Demonic possession is considered a thing of the past by many, even Christians. We have dismissed the supernatural aspect of things and concluded that it is limited to ancient times. The truth is, just because we don’t see people yelling and screaming doesn’t mean that they are not possess. When Satan entered Judas at the last supper, there was nothing strange about him or else the others would have noticed. The disciples thought that Jesus was sending Judas out to buy things for the coming feast (John 13:21-30). Demon possession may show physical manifestations or it may not, but it is real.

In her opening cry to Jesus there are some phrases she uses that are worthy of note. She asked for “mercy,” and she called him “Lord, Son of David” (Matt. 15:22 NIV). Her appeal for mercy is an indication of her belief that Jesus the Jew is able to have compassion for a Canaanite woman. Her mention of his Davidic lineage is an acknowledgment of Him as the Messiah, a point that Matthew brings up over and over again in his gospel. However, these phrases didn’t generate a response from Jesus.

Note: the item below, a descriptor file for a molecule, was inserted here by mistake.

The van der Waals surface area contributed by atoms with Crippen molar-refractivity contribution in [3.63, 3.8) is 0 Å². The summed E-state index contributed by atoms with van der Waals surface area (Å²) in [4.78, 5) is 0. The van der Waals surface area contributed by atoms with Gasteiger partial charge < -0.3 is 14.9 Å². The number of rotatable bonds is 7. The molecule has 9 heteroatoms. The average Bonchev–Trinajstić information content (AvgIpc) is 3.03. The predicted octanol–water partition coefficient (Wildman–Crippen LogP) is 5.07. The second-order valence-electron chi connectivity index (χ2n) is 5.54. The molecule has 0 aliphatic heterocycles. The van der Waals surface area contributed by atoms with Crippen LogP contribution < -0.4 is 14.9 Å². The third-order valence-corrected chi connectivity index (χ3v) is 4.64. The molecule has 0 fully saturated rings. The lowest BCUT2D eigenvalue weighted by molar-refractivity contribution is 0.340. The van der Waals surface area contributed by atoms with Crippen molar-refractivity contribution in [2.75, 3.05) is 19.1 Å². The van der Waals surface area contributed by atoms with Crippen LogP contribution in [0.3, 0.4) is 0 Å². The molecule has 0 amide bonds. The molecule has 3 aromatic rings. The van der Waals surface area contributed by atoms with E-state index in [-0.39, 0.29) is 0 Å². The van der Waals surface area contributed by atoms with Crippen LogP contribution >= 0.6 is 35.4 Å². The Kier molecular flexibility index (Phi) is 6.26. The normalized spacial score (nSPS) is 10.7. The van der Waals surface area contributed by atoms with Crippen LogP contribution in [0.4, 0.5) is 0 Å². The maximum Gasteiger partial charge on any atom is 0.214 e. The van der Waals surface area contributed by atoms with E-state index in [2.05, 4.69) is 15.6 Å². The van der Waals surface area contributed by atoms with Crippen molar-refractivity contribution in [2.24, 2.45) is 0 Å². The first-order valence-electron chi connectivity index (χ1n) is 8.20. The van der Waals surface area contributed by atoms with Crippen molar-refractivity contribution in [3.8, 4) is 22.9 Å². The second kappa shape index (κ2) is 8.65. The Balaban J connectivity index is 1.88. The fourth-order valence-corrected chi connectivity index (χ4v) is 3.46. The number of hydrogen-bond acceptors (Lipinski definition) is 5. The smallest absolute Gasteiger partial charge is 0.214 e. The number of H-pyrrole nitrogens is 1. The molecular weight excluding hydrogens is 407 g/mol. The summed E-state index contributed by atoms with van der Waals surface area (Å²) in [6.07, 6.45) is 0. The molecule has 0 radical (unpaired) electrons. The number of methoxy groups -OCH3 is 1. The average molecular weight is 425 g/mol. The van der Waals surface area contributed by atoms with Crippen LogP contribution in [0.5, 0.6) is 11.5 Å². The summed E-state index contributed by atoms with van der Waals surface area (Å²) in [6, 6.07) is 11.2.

Many of us would have given up at this point. I know I would have. I have no patience for sitting around and waiting for things to happen, I consider it to be a waste of time. But can you imagine how ashamed she must have felt when she received no response? How many times have you prayed, hoping for a favorable answer, but instead you heard the silence of God or been unable to tell what He is doing? It didn’t stop there for the Canaanite, it got worst. The disciples were getting annoyed with all the pleading and gave Jesus their opinion of what He should do (Matt. 15:23). Her problem didn’t concern them, they were only interested in getting rid of her.

Twice Jesus responded as the disciples would have responded. He told her that His mission was limited to the Jews, which is a dismissive statement since she wasn’t Jewish (Matt. 15:24). She was being disqualified because of something that she had nothing to do with, where she was born. But she didn’t quit, she worshiped. Remark that this worship takes place after a statement of unworthiness, not after deliverance. Have you ever been told or felt that you were unqualified?